Why calculating the climate footprint of your food products is a business-critical initiative

There are as many reasons to climate-footprint as there are food product owners… is what we wish we could say, but that’s not 100% true and we are not ones to generalize. The truth is that, while each food producer may have unique secondary reasons to go climate-transparent, there is a list of objective reasons why climate-footprinting your food products is a business-critical move that applies to all food product owners.

Perhaps you recognize your organization in some of them; perhaps some of them are panic-inducing; others may give you some inspiring ideas. What is important to remember is that it is never too late to start – in fact, the timing is perfect. New Year, New You, right? Here are 7 benefits the new, best version of you can leverage with climate-footprinting your food products.

1. Future-proof your business

A future where a climate strategy is an integral part of business development and operations is a breath away. Climate footprints are becoming factors in business decisions and an organization-wide KPI. Organizations not preparing for this shift now cannot respond quickly enough to maintain control over the process and own their segment in the very near future.

2. Documentation for certifications

Apart from knowing your climate footprints and understanding the most emission-heavy parts of your value chain, you may want to enlist your organization for climate certifications such as B CORP or Science-based targets (GHG protocol). Climate footprints from CarbonCloud cover Scope 1,2, and 3 and provide you with compliant technical reports for each product that motivate the choice of scope and methodology and document your emissions in detail. Ready for the best part? These reports are automatically generated from CarbonCloud.

3. Respond to stakeholders up-top

Neither retailers, banks, nor investors are waiting for legislation to be in place: They are already demanding a climate strategy and transparent communication of climate performance from food brands – as well as a plan to lower emissions. Knowing and understanding the quantity and origin of your emissions throughout the value chain is your strongest tool to prepare your response and craft an effective climate strategy.

4. Respond to consumer demand

The climate-sensitive trend in consumer attitudes is growing quickly. It is not only the younger generations demanding climate transparency – it is everyone and they are willing to pay top buck for it. Consumers have already bought in on climate transparency but the information from food brands is not readily available to them. Moreover, they are savvy enough to tell greenwashing from the real deal.

What this tells me is that this brand works at being climate-transparent, they must understand the problem and they probably have a plan to do something about it in the next 5-10 years.

I just became very skeptical of brands that do campaigns like ‘less packaging, xx% less CO2’ – if you see the overall footprint, that’s a decrease of 5% tops

–   Visitors at the Knowvember pop-up store

5. Claim a premium price

As mentioned, consumers are willing to pay top buck for climate-smart and transparent products. They are voting with their wallet for companies that commit to lowering their climate footprint. Moreover, retailers have quickly picked up on that info and leverage it already. A climate-transparent product bearing its climate footprint has the highest chances of being included in a premium spot with justified premium pricing. The answer to ‘What am I getting as an extra’ is evident on the climate footprint label.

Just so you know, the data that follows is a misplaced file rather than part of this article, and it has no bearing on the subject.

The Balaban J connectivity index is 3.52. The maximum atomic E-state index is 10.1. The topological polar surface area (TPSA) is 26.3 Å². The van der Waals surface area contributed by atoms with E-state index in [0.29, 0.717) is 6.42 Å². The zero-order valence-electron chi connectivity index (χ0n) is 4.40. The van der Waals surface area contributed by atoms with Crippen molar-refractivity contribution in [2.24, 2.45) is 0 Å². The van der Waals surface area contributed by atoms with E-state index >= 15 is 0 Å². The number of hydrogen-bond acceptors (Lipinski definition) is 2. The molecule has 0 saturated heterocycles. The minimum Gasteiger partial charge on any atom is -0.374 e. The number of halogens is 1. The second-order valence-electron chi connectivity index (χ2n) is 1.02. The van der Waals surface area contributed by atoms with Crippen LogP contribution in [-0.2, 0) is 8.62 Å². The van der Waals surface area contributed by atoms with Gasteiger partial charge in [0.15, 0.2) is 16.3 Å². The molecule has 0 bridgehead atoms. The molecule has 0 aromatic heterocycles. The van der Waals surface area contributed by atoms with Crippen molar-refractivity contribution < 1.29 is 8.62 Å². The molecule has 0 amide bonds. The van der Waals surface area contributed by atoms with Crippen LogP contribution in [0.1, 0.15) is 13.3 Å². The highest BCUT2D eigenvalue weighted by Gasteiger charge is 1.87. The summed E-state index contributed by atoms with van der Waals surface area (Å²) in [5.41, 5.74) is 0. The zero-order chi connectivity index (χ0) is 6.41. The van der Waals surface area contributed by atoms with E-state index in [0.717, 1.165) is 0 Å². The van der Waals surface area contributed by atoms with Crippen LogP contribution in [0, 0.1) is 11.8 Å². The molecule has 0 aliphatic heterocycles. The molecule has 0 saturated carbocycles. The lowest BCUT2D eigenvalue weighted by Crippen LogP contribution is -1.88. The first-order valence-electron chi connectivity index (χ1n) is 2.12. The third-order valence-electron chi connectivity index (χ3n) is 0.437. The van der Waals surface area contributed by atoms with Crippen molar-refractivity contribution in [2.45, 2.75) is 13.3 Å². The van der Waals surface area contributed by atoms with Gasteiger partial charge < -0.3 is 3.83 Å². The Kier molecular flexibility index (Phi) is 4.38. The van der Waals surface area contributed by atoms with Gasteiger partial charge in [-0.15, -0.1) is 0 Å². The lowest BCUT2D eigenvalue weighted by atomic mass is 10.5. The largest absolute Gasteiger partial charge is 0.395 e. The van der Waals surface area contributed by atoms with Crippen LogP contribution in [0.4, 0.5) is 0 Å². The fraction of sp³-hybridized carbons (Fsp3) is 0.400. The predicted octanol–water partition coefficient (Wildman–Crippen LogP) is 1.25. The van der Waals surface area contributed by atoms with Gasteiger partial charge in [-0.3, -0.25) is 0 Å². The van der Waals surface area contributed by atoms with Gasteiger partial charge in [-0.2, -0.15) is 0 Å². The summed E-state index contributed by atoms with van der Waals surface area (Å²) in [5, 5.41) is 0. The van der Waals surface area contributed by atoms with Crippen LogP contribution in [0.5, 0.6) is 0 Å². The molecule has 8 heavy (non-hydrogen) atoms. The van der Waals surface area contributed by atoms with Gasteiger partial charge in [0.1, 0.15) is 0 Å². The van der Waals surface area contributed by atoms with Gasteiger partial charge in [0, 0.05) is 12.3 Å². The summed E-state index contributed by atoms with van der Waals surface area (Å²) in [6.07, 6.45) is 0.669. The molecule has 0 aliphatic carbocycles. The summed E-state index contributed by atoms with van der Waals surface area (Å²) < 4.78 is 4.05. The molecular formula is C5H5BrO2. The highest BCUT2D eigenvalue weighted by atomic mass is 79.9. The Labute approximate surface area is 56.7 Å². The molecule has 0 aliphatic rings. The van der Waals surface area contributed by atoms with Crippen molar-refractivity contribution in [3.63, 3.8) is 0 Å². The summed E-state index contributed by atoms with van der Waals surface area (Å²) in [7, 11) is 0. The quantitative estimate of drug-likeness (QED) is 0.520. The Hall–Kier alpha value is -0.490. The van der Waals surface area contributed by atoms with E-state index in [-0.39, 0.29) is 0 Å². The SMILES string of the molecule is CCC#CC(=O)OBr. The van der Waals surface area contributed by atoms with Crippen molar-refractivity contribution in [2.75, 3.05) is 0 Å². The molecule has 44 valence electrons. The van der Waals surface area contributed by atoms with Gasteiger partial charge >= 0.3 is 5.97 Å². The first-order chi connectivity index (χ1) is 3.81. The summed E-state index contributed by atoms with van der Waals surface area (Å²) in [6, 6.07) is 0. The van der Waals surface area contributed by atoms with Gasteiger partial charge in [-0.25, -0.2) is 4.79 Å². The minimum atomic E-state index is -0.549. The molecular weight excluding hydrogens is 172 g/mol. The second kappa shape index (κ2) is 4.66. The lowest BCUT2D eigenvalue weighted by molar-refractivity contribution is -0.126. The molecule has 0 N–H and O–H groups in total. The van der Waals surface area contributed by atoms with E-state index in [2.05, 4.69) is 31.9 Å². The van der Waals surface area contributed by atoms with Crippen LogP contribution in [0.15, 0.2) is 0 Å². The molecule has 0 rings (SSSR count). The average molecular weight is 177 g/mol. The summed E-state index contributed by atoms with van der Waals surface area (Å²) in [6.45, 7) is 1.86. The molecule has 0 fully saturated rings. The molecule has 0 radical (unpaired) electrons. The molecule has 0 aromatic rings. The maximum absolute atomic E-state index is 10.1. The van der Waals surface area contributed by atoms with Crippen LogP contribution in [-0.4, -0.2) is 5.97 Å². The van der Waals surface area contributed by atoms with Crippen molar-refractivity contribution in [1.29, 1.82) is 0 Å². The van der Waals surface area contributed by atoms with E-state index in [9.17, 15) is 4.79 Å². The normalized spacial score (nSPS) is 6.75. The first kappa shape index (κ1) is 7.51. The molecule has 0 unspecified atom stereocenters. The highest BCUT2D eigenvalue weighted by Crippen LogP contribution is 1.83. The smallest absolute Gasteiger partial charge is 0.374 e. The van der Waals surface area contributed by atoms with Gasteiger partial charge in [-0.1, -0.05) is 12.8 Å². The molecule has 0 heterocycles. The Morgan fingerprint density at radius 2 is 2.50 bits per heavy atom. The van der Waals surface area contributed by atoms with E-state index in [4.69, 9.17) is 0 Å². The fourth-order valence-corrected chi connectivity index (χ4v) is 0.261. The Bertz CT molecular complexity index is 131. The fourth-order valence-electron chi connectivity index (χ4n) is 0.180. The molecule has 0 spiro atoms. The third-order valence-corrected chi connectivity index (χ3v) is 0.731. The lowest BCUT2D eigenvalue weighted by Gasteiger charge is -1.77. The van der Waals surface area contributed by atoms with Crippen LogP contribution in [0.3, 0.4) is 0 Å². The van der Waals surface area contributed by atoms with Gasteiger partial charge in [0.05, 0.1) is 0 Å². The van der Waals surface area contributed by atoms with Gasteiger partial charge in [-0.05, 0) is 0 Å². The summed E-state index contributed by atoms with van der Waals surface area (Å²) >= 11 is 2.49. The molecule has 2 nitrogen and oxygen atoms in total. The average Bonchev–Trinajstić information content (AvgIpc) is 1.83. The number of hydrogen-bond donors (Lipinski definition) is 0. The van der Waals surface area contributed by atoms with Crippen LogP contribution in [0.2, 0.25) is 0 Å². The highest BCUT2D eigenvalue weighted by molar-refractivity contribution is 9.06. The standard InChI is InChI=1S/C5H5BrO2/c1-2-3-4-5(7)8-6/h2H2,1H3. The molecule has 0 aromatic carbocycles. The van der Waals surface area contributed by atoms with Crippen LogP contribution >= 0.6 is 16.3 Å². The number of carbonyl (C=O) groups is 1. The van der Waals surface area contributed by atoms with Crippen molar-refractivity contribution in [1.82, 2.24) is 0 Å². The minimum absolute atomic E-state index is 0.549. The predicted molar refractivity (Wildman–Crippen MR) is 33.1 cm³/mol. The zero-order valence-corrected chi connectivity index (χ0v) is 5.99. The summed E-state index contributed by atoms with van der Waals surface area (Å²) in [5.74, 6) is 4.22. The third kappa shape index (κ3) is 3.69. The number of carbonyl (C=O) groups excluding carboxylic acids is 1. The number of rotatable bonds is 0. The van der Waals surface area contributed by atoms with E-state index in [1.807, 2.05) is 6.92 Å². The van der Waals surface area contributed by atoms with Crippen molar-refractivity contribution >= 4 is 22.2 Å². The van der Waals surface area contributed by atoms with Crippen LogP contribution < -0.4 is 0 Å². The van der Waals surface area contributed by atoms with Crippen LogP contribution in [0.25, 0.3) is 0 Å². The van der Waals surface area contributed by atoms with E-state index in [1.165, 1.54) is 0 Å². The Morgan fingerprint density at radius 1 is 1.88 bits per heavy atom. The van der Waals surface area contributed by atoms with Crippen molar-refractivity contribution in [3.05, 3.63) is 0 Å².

I was expecting our retail partner to be intimidated by this, but they thought it was great! They set out to challenge their other suppliers into disclosing their climate footprints and it is really encouraging!

Robert Malin, CEO & founder at When In Rome

6. Steer away from greenwashing

The climate conversation is now on the mainstream, consumers are educated and can tell greenwashing from the real deal. Statements like ‘climate neutral’, carbon offsetting as a selling point, and proclaiming ‘green’ on an evaluative overall sustainability performance bring more consumer scrutiny than support. Greenwashing is looking the other way and claiming the problem is solved. Transparency is acknowledging our climate footprint – and committing to lowering it.

7. Do good – and gain from it

This is the most important point: You need to climate-footprint your products to lower your emissions and do your best part in solving climate change. Climate footprints show you exactly how much your value chain emits, at what stage, for each product. This means that you know and understand your emission-heavy processes and you are informed to proceed with making the business decisions to minimize them. With a climate footprint for each product, you essentially have a roadmap for your climate strategy.

More food companies need to put equitable climate footprint labels on their products and then we can all build up awareness. The food industry accounts for approximately 25% of the global greenhouse emissions. If we can reduce that to 15% or 20% that would make a huge difference. But to do that, we need to help consumers make climate-smart choices. For me, printing the climate footprints of each product is the way of helping them and ourselves as food brands.

Annika Hansson, Sustainability Reporting Senior Manager at Oatly

Convinced enough to explore climate footprints in-depth? Get yourself a warm beverage and enjoy the insightful analysis from our CEO, David Bryngelsson on what climate footprints can do for your food brand – and what they have been doing for our customers.

Even more ready than that? Get in touch and let’s get started!